May 02nd, 2018
By Dr Sue-Anne Wallace AM FAICD
Even before the Royal Commission into Institutional Response to Child Sexual Abuse, it was clear from various media reports that many charities were not meeting community expectations in dealing appropriately with complaints.
Since late 2017 ten leading national peak bodiesi working in the charity sector - across emergency relief, fundraising, community organisations, volunteering, philanthropy and governance – have worked to develop a policy to significantly improve how charities handle complaints. See http://www.nfplaw.org.au/complainthandling
Philanthropy Australia has been a key member of the peak body alliance, understanding that handling complaints can provide many benefits to charities – including building better relationships with donors and those they serve. For charity directors ensuring their charities handle complaints appropriately is critical to good governance and risk management. For philanthropists, good complaint handling ensures the charity is managing its relationships with those it serves and its donors as well as its reputation. Importantly this initiative creates accountabilities that exist in the public and private sectors and which should be standard business practice in the charity sector.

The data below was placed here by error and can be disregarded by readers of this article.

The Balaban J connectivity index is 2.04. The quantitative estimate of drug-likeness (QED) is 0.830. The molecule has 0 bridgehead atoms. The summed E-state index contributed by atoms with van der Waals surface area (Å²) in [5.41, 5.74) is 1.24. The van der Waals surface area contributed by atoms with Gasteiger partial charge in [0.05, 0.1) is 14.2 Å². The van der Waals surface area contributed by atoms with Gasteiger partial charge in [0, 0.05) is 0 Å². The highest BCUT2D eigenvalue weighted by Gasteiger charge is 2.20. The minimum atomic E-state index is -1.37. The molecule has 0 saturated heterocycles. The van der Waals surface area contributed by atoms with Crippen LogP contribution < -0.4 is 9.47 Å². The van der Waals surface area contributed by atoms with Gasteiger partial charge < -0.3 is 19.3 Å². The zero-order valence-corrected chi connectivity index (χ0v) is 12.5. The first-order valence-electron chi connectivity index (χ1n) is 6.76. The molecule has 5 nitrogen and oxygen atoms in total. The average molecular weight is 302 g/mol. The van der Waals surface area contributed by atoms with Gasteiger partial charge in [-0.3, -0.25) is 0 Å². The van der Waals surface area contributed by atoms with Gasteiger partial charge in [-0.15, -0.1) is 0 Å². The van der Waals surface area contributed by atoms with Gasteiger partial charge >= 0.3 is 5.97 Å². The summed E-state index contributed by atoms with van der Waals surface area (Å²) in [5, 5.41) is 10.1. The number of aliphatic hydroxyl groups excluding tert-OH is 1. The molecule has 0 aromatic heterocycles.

This initiative provides policy and procedure templates which charity boards can adopt or adapt to suit their size, nature, style, character and program delivery structure. Good complaint handling minimises exposure to risk and assists in improving service delivery. Importantly, it ensures that people in need – particularly those in vulnerable circumstances – have a safe and confidential avenue to raise complaints. This is critical to good governance of the sector and minimisation of harm to the beneficiaries of charitable services and others engaged with charities, enhancing community trust and confidence. Over time, charities will build complaint data which will highlight areas where improvements can be applied to their charitable activities.
This work has been driven by Sue-Anne Wallace, who has extensive experience in working with self-regulation in the charity sector, from charitable fundraising to humanitarian relief. Following her international investigation of complaint handling in the not-for-profit sector under the auspices of a Churchill Fellowship, in 2016 – 2017 she engaged widely with business, philanthropic, charity and government leaders to develop a strategy to improve the manner in which charities handle complaints. The alliance of peak bodies was a key recommendation of an expert panel which met in August 2017.
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